How to communicate with PTP linux PC? Topic is solved

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nick
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Re: How to communicate with PTP linux PC?

Postby nick » Thu Sep 03, 2020 2:01 pm

Ok I agree with that.
I try to better explain myself. What I'm interested in at the moment is to undestand the PTP mechanism.
PTP is used to synchronize two system clocks by estimating the offset of the slave's clock respect to the master clock. Excluding for a moment the recovery of the media clock, I think that two systems running PTP are synchronized by only the protocol itself (or not?).
What I don't understand is if XMOS implemented this in the ptp_server task tuning the system clock (not gptp_media_clock_server) or if the ptp_server gives us only a timestamp which is useless without a more complicated procedure (as you said: recovery a media clock by using timestamping of PTP and the one contained in AVB streams).
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akp
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Postby akp » Thu Sep 03, 2020 2:11 pm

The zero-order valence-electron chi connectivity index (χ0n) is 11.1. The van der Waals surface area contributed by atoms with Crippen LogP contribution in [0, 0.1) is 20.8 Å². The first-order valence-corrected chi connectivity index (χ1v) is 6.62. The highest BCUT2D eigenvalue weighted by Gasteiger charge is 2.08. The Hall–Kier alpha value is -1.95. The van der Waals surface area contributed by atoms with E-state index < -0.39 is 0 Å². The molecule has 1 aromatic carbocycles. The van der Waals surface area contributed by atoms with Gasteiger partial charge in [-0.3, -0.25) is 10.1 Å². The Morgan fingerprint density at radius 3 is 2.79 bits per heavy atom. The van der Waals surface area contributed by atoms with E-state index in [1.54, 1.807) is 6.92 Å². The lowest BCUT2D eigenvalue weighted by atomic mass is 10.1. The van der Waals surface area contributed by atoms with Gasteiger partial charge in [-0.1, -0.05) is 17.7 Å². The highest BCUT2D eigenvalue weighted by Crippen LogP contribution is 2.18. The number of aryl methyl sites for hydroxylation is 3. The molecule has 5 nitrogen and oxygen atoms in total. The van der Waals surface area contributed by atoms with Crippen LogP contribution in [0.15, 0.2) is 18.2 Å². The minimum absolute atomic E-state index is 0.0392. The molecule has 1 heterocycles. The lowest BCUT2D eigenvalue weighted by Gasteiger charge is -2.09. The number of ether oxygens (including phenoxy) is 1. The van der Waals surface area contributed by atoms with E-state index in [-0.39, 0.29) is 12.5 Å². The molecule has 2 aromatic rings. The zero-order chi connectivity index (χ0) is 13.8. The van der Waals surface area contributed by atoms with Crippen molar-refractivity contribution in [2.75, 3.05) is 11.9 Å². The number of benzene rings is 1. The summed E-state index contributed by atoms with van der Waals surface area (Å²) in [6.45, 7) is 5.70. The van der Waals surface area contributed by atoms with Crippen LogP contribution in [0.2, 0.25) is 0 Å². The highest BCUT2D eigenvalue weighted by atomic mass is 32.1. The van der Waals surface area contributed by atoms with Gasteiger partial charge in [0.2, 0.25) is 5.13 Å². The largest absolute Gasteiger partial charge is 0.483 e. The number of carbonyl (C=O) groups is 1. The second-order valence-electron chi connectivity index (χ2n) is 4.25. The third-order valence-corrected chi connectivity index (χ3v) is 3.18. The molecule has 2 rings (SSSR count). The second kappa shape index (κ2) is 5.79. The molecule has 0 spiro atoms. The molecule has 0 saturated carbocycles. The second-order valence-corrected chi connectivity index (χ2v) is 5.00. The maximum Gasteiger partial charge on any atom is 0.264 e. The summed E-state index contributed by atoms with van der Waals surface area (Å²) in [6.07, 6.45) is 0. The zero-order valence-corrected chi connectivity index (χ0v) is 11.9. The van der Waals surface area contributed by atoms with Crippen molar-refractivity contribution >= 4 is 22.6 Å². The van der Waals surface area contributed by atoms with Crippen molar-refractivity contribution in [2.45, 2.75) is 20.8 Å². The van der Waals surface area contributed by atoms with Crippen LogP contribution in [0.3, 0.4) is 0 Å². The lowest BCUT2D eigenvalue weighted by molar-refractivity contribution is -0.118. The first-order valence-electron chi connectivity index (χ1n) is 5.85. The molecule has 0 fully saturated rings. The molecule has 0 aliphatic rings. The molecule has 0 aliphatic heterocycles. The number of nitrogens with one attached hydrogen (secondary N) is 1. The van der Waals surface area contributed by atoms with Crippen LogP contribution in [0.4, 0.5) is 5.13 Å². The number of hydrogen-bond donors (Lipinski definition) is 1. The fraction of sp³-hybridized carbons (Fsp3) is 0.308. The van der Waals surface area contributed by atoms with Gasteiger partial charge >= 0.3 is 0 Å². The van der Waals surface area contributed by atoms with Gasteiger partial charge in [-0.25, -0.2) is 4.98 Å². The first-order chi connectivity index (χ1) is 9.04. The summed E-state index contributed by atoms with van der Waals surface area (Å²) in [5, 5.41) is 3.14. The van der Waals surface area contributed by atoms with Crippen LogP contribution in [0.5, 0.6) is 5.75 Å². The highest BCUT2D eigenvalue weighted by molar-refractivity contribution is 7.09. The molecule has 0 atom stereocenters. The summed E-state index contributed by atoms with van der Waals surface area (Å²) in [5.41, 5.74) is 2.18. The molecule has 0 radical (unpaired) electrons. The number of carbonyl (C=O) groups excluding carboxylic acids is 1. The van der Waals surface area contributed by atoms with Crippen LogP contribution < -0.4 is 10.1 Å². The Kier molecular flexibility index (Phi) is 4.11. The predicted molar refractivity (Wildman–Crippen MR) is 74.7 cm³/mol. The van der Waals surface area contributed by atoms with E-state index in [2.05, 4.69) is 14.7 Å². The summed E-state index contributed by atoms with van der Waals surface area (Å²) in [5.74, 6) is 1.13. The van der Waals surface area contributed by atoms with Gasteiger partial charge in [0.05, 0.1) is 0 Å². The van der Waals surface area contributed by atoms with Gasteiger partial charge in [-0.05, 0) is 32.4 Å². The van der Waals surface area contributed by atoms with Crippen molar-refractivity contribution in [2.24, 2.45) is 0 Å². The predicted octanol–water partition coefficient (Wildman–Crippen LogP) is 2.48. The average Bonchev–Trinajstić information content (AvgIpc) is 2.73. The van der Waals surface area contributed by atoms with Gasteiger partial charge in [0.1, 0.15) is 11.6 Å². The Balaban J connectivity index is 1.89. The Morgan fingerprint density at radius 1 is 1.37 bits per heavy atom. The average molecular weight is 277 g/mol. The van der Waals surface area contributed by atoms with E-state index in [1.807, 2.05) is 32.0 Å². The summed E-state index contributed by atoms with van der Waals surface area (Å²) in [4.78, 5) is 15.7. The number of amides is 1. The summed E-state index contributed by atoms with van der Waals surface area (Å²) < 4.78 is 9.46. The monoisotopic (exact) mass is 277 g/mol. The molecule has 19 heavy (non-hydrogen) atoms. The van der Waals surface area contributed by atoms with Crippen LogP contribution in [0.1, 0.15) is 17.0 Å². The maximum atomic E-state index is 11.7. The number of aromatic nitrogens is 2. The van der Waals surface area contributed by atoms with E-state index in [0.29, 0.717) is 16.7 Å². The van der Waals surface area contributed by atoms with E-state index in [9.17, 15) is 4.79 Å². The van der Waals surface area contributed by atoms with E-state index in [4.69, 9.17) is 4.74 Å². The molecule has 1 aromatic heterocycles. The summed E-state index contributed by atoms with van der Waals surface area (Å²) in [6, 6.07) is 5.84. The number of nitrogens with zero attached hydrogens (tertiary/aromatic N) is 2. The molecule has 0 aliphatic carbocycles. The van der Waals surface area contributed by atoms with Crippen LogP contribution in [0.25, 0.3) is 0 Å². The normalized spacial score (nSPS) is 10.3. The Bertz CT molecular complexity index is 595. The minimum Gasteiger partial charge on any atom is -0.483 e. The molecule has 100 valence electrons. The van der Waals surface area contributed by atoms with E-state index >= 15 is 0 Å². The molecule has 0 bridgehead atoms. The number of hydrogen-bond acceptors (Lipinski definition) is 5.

I don't know if this answers your question -- since I use gPTP and I'm not sure that's what you're doing -- is that once the gPTP clock is slaved to a master clock the device computes PTP time between synchronization events by estimating the rate bias between the CPU time and PTP time and using that to estimate the actual PTP time since last synchronization event. This is what I am understanding from the code

PTP_time_now_est = (CPU_time_now - CPU_time_last_sync) * rate_bias_est + PTP_time_last_sync
nick
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Postby nick » Thu Sep 03, 2020 2:20 pm

So PTP gives, let's call it, a software clock. Or maybe better, it says (with a timestamp) how much the slave is late or early compared to the master.
XMOS is able to synchronize with this notion of time not by using the timestamp itself, but by creating a clock signal (as you said: based on the comparison between CPU time and PTP time) which will be used as master clock of the system. Is this correct?
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akp
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Postby akp » Thu Sep 03, 2020 2:38 pm